- Sen. Rand Paul seeks delay in immigration bill's consideration until more known about Boston bombings
- GOP Sen. Chuck Grassley gets angry during remarks by Democratic Sen. Chuck Schumer
- Democratic Sen. Pat Leahy says immigration reform opponents exploited the Boston bombings
- Grassley: Gun control backers used Newtown killings to push for restrictions
Partisan tempers flared at a Senate immigration hearing on Monday as top Democrats accused opponents of comprehensive reform legislation of using last week's Boston Marathon bombings
to slow or even derail the bill.
"Last week, opponents of comprehensive immigration reform began to exploit the Boston marathon bombing," said Senate Judiciary Committee Chairman Patrick Leahy, D-Vermont.
"I urge restraint in that regard. ... Let no one be so cruel as to try to use the heinous attacks of these two young men last week to derail the dreams and futures of millions of hard-working people," Leahy added.
He said the bill crafted by the bipartisan "Gang of Eight" would "serve to strengthen our national security by allowing us to focus our border security and enforcement efforts against those who would do us harm."
"A nation as strong as ours can welcome the oppressed and persecuted without making compromises in our security," he said. "We are capable of vigilance in our pursuit of these values, and we have seen the tremendous work that the local law enforcement as well as the federal law enforcement have done in the Boston area, and I am so proud of them."
Leahy's statement, delivered at the start of the hearing, was met with a sharp response from the panel's top Republican.
"I want you to take note of the fact that when you proposed gun legislation, I didn't accuse you of using the (Newtown, Connecticut,) killings as an excuse," said Sen. Chuck Grassley, R-Iowa.
"I don't hear any criticism ... when there (were) 14 people killed in West,Texas, and (some political activists took) advantage of that tragedy to warn about more government action to make sure that fertilizer factories are safe," Grassley said.
"I think we are taking advantage of an opportunity when, once in 25 years we deal with immigration, to make sure that every base is covered," he added.
Grassley became visibly agitated later in the hearing when Sen. Chuck Schumer, D-New York, said "those who are pointing to what happened -- the terrible tragedy in Boston -- (are looking for an) excuse for not doing a bill or delaying it many months or a year."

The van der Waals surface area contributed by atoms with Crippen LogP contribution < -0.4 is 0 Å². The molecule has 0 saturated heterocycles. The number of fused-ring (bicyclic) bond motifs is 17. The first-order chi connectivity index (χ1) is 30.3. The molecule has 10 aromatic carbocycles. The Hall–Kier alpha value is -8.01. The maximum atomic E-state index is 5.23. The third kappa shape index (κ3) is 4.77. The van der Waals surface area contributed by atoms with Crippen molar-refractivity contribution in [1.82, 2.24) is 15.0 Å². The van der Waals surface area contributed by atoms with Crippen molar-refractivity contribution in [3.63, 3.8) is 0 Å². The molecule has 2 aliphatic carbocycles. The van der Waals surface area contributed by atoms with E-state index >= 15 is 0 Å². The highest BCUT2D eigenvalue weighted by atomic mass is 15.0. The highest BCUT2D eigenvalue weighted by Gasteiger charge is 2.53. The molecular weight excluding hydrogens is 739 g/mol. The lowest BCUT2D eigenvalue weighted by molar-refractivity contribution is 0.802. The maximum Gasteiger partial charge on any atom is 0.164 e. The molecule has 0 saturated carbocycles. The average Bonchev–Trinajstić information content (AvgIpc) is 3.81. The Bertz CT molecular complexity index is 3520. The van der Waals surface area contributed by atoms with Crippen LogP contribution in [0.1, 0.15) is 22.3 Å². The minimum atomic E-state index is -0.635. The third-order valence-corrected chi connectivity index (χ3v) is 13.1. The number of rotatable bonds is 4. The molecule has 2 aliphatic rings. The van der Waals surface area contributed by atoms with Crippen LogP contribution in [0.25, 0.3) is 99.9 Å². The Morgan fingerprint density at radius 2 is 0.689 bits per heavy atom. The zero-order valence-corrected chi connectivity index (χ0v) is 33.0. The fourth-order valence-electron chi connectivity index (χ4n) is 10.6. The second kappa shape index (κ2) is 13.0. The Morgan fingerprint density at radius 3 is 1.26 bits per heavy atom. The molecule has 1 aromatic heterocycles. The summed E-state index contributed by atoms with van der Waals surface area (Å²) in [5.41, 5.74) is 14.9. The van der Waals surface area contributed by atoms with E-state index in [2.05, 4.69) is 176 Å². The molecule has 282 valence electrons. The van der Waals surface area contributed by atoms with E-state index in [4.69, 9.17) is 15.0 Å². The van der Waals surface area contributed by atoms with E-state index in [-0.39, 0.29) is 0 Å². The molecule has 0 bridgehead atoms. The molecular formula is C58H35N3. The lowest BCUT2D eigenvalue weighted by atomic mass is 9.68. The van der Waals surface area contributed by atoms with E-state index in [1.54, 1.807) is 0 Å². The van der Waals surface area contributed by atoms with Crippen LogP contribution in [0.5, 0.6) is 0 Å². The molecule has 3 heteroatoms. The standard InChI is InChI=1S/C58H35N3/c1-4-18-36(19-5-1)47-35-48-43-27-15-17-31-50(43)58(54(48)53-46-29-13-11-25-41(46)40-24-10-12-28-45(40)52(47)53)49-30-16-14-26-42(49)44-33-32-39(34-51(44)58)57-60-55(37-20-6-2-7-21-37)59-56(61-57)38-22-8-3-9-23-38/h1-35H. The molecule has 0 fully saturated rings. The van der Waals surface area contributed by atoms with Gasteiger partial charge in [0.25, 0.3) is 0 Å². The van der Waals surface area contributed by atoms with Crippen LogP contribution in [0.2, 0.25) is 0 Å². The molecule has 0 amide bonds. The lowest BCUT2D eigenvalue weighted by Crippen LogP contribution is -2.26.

"I never said that!" Grassley yelled in response, interrupting Schumer.
"I didn't say you did, sir," Schumer replied. "I didn't mean you, Mr. Grassley."
Alabama GOP Sen. Jeff Sessions then accused Schumer of "demeaning" anti-reform witnesses at the hearing, partly by characterizing them as representatives of narrow interests.
Schumer, in turn, insisted that "what I am saying is, if there are things that come up as a result of what happened in Boston that need improving, that require improvement, let's add them to the bill because certainly our bill tightens up things in a way that would make a Boston less likely."
"That is all I am saying," Schumer concluded, "because I have heard lots of calls from people out in the country saying delay it."
Separately, Sen. Rand Paul, R-Kentucky, sent a letter Monday to Senate Majority Leader Harry Reid, D-Nevada, urging a delay of any immigration legislation until more is learned about the alleged Boston bombers.
"We should not proceed until we understand the specific failures of our immigration system," Paul wrote. "Why did the current system allow two individuals to immigrate to the United States from ... an area known as a hotbed of Islamic extremism, who then committed acts of terrorism?"
Asked about the letter, White House Press Secretary Jay Carney dismissed Paul's concern, arguing that "comprehensive immigration reform, as anyone who has looked into it can attest, would enhance our security."
Among other things, the bill now under consideration would prevent undocumented residents from gaining legal status if they have been found guilty of felonies or more than two misdemeanors.
Monday's hearing was the second by the Judiciary Committee on the nearly 900-page proposal put together by the eight senators. Over twenty witnesses were slated to testify, a schedule characterized by Sessions as part of a plan "to rush through this massive legislation before the American people know what's in it."
The first hearing, held last Friday, was also marked by several references to security fears raised by the recent bombings. Homeland Security Secretary Janet Napolitano is scheduled to testify before the panel Tuesday.
Assuming the immigration bill clears Leahy's committee, full Senate consideration of the legislation will probably occur in June, according to multiple sources.
A bipartisan group of legislators in the House of Representatives is crafting its own immigration reform proposal.